Dresden in the Age of Absolutism

  • George J. Buelow
Part of the Man & Music book series (MAMU)

Abstract

Of all the cities in central Germany during the late Baroque era to symbolize the Age of Absolutism, Dresden was the foremost example of cultural achievements attained in the cause of political ambition. Before its destruction in World War II, Dresden was often called the Florence on the Elbe and presented a cityscape of magnificent buildings — the electoral palace, the Zwinger, the court churches and opera house — that recalled a period in the history of Saxony unequalled before or after in the splendour of its physical beauty. With the break-up of the empire at the end of the Thirty Years War (1648), the Saxon princes began a determined development to place themselves at the centre of German political influence, an influence that could be challenged at that time only by Bavaria. When Friedrich August I (‘August the Strong’) succeeded to the electoral throne in 1694 Dresden had already become a cultural centre of elaborate, court-directed festivities. Three years later he was elected King of Poland, and the Saxon-Polish alliance seemed to achieve the goals envisaged by earlier rulers, Johann Georg II ( 1656–80), Johann Georg III (1680–91) and Johann Georg IV (1691–4). It was, however, a fragile union, threatened first by the bellicose Swedes and later by the rapid rise to power of Brandenburg-Prussia, which in the mid-1750s under the guidance of Frederick the Great destroyed Saxony’s short-lived centrality in German power politics.

Keywords

Opera House Musical Ensemble Crown Prince Elaborate Court Triumphal Arch 
These keywords were added by machine and not by the authors. This process is experimental and the keywords may be updated as the learning algorithm improves.

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Bibliographical Note

  1. Although the development of music in Dresden, especially at the Saxon court during the Baroque, was particularly important, the literature is quite limited. For the period circumscribed by this essay, only a few studies, largely in German, stand out as major sources of information. Despite its origins in the mid-nineteenth century, the fundamental work remains that of Moritz Fürstenau (1824–89), a flautist in the Dresden royal Kapelle and librarian of the private royal music collection. His comprehensive (for its time) history of music and theatre at the Dresden court appeared in two volumes: Zur Geschichte der Musik und des Theaters am Hofe der Kurfürsten von Sachsen, Johann Georg II, Johann Georg III, und Johann Georg IV and Zur Geschichte der Musik und des Theaters am Hofe der Kurfürsten von Sachsen und Könige von Polen, Friedrich August I (August II) und Friedrich August II (August III) (Dresden, 1861–2, facs., 1971). Almost nothing of significance followed Fürstenau’s work until the publication of I. Becker-Glauch’s Die Bedeutung der Musik für die Dresdener Hoffeste bis in die Zeit Augusts des Starken (Kassel, 1951). With her extensive research in the available archives in Dresden (many of them still difficult to find, or lost in the aftermath of World War II), Becker-Glauch greatly expanded upon Fürstenau’s account of the elaborate court festivals that established Dresden’s fame as an outstanding cultural centre.Google Scholar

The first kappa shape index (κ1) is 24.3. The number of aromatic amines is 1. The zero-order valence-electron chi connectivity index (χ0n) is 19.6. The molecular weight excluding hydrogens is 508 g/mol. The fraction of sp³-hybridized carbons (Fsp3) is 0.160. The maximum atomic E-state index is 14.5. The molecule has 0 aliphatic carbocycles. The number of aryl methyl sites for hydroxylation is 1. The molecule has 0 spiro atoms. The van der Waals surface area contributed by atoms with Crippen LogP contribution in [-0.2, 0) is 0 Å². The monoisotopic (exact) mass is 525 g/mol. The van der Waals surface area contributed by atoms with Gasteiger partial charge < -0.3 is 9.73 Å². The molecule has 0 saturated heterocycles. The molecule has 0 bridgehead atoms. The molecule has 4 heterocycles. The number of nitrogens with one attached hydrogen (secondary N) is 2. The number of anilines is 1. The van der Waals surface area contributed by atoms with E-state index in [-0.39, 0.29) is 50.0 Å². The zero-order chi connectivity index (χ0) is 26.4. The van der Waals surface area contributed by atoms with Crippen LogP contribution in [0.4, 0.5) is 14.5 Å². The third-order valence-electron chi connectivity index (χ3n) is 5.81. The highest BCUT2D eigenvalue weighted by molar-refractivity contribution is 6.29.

2. A good overview of music in Dresden during the Baroque is contained in H. Schnoor’s Dresden: vierhundert Jahre deutsche Musikkultur (Dresden, 1948).Google Scholar
  3. For a fine study of sacred music at the Dresden court during the late Baroque, see W. Horn, Die Dresdner Hofkirchenmusik 1720–1745 (Kassel, 1987).Google Scholar
  4. A number of vivid iconogra-phical representations of Dresden court festivals appear in E. A. Bowles, Musical Ensembles in Festival Books, 1500–1800: an Iconographical & Documentary Survey (Ann Arbor, 1989). Oper in Dresden: Festschrift zur Wiedereröffnung der Semperoper, ed. M. Rank and H. Seeger (Berlin, 1985), includes among the essays three of significance to the late Baroque: M. Rank and H. Seeger, ‘“Was Dafne gibt, das bleibt!”: der Kontinuitätsgedanke in der Dresdner Operngeschichte’;Google Scholar
  5. J. L. Sponsel, ‘Das Festjahr 1719’;Google Scholar
  6. O. Landmann, ‘Die Dresdner “Ära Hasse” (1733–1763)’. The only major study of Hasse’s operas is F. L. Millner’s The Operas of Johann Adolf Hasse (Ann Arbor, 1979). Early in this century a important study of Hasse’s sacred music also included a useful thematic catalogue: W. Müller, Johann Adolf Hasse als Kirchenkomponist (Leipzig, 1911). The oratorios are examined in M. Koch, Die Oratorien Johann Adolf Hasses: Überlieferung und Struktur (Pfaffenweiler, 1989). A number of specialized studies concerning various aspects of Hasse’s operas and sacred music appear in Colloquium Johann Adolf Hasse und die Musik seiner Zeit: Siena 1983, published in AnMc, no.25 (1987).Google Scholar

Copyright information

© Granada Group and Palgrave Macmillan, a division of Macmillan Publishers Limited 1993

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  • George J. Buelow

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